This is what we were trying to tell CHOA and S4L when we were posting on their Facebook page about taking down the billboards - until they banned us and therefore deleted every one of our comments.
I even came right out and asked S4L what would happen if fat kids did everything S4L recommended - ate those healthy foods (in moderate amounts) and got the recommended amounts of exercise every day and didn't lose any weight but their health improved - would those fat kids still be considered "failures" because they did everything "right" but didn't get thinner? I was ignored - S4L refused to answer that question and banned me when I posted links about kids who committed suicide because they were bullied (a couple of them were bullied about their weight).
I also asked them why they were ignoring all the thin, sedentary kids who don't eat healthy meals and was told that the campaign was about ending childhood obesity. Made me think it's not about health at all, it's about the fact that they don't like looking at fat kids/adults and are using "health" as an excuse for heaping more shame and blame on fat kids and upping the bullying in order to make them thin so they don't have to look at them. If it was about health, it could have taken a page from the Let's Move campaign and the direction it has gone now - the commercials for it don't target fat kids, they're aimed at all kids, telling them to get up and play an hour a day and show kids of all sizes playing all kinds of active games/sports which is a far cry from where it started out.

WLS - Sorry, not my preferred way of dying. *glares at doctor recommending it*

DeeLeigh's picture
March 16th, 2012 | Link | I know. They're putting

I know. They're putting their hands over their ears and going "lalalalalala" when we talk about our real experiences as former fat kids (and as fat adults). I'd like to think they're just idiots, but it's pretty obvious that the ad campaign is fuelled more by hate and prejudice than by concern over health.

DeeLeigh's picture
March 16th, 2012 | Link | Thanks so much, Debra. I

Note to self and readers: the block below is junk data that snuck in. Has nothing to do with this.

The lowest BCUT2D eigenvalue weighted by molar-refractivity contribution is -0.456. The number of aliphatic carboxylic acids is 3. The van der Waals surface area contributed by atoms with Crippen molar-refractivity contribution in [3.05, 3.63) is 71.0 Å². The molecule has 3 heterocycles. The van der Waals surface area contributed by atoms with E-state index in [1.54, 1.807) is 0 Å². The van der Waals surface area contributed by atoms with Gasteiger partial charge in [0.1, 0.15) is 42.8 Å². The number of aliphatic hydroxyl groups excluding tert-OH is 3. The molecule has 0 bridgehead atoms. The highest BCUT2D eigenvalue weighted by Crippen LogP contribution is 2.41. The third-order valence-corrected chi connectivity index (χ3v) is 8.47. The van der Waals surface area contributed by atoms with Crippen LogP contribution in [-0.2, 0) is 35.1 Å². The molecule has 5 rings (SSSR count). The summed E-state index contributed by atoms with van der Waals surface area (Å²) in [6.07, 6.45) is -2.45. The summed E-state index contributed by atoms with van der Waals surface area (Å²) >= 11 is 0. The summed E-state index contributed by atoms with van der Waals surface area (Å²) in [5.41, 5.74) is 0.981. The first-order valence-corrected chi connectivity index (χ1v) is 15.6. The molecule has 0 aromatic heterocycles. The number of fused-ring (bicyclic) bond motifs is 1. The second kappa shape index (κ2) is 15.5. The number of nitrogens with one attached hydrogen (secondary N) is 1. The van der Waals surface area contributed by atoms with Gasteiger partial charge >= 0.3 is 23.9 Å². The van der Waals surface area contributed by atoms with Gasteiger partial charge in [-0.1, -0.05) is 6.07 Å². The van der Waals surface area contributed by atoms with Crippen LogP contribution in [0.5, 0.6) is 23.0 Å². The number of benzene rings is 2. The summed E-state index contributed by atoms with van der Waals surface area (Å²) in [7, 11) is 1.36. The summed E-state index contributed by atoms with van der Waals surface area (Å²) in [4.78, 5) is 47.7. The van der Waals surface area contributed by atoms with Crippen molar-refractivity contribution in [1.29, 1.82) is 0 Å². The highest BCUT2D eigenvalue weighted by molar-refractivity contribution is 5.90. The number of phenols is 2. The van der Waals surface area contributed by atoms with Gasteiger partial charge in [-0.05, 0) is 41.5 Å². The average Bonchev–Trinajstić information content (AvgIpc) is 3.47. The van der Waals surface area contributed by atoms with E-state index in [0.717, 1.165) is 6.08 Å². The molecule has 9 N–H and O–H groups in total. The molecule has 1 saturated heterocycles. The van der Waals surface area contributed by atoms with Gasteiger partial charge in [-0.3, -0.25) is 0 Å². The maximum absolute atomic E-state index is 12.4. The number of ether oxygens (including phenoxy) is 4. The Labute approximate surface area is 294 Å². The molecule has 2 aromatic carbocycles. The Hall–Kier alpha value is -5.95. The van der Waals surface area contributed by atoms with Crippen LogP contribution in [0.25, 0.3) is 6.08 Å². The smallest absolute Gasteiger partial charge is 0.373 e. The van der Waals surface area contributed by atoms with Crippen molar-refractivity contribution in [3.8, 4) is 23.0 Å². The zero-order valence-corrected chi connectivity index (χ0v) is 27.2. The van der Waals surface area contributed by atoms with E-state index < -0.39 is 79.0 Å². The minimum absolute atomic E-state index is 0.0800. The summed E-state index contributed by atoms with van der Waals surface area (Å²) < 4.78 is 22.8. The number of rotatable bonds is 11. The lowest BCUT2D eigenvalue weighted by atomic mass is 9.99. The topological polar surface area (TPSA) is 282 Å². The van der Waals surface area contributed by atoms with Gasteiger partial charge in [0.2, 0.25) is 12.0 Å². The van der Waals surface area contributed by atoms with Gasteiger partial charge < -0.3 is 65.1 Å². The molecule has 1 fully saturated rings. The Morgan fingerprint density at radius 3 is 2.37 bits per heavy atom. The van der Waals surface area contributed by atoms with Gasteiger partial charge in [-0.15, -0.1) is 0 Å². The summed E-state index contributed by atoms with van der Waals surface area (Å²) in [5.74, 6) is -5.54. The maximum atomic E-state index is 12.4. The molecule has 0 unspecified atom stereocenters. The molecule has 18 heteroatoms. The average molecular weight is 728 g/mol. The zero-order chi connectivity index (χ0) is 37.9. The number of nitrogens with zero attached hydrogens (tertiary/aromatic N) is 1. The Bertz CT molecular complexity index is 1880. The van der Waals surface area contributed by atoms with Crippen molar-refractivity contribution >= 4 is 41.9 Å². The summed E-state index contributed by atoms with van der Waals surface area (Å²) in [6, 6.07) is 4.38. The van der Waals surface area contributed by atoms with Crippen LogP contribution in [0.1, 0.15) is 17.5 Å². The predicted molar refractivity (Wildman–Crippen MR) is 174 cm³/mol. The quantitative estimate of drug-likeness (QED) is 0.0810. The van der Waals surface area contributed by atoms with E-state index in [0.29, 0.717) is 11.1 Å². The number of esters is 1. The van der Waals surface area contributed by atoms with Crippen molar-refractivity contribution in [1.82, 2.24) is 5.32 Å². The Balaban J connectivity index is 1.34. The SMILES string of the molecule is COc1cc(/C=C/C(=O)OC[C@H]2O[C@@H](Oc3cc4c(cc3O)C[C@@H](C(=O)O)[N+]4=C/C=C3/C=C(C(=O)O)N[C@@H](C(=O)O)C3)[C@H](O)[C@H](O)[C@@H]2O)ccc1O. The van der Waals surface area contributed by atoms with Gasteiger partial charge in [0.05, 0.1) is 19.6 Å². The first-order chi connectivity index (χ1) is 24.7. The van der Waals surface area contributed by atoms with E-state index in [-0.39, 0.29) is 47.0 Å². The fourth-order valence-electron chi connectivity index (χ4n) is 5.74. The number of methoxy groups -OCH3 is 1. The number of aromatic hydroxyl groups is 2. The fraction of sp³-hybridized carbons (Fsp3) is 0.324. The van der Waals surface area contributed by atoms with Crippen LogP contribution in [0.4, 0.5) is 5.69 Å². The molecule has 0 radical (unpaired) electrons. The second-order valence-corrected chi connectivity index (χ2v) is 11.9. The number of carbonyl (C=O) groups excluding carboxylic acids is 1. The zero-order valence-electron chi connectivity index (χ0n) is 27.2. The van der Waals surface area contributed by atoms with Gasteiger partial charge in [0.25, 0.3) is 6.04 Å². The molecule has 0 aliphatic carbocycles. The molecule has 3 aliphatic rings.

Thanks so much, Debra. I think we've got the nocebo effect working on a massive scale with weight and health right now.

moxie3's picture
March 11th, 2012 | Link | A wonderful piece! As a

A wonderful piece! As a former fat kid from the 60s and 70s who as a rule was told to go out and play and would ride my bike for hours I had no clue in my own head that I was "healthy" due to the fact my body was always criticized either by my mother/doctor or some other family member more so than friends and/or strangers. I also happened to be the only fat child in my family of five children. My father was a larger and fat adult and I was the spitting image of him but still was not allowed to take pride in that fact either.

That was all I knew and I couldn't differentiate between what I "was" and what I was told so I grew into an adult who is still damaged by those messages but who finds support at sites like BFB Smiling

I can only imagine how I would feel today if I were a fat child not only being bullied by my family but also it was slammed in my face on a daily basis by the news, at school, on billboards and then I'm sure there would be more attacks made to my person by peers and strangers. I'm also glad my children who did not escape the wrath but at least are not young children during this period of our history where fat hate is even worse! Moxie

moxie3's picture
March 11th, 2012 | Link | Moxie part deux

Also if you want to use me as an example since I was taught as a child that being fat/chubby/larger than average was bad and that the only thing good I could accomplish in life that would mean anything would be to lose weight would end up screwing me up for most of my adulthood then I'm the poster person! Although I consider myself to be bright I never finished college but made sure in the meantime that I was able to lose weight to be acceptable in life via drugs/starvation which of course doesn't last forever either. So then there were two gastric surgeries etc.... But it was ingrained in me forever that this was my only purpose in life which is very sad. Sad

DeeLeigh's picture
March 16th, 2012 | Link | It makes me so mad that

It makes me so mad that happened to you, moxie. There's a huge problem out there with everyone - but especially fat women and children - being expected to put the most basic and important aspects of our lives on hold until we're thin. Well, people rarely succeed in changing their body type permanently, so we end up with people delaying or not doing things that we would love to do and would excel at. It's never too late, though!

moxie3's picture
March 16th, 2012 | Link | Thanks DeeLeigh I'm always

Thanks DeeLeigh I'm always very envious of fellow fat women who didn't have the confidence problems I had due to my size. I think if only I had been brought up differently but you can't change the past just not make the same mistakes.

Right now I'm living vicariously through my two daughters one who is still looking for FT work after getting her masters and the other who wants to become a professor one day and in grad school now. Maybe when they're done and all is paid for I'll be one of those senior citizens getting her degree for free! Moxie Eye-wink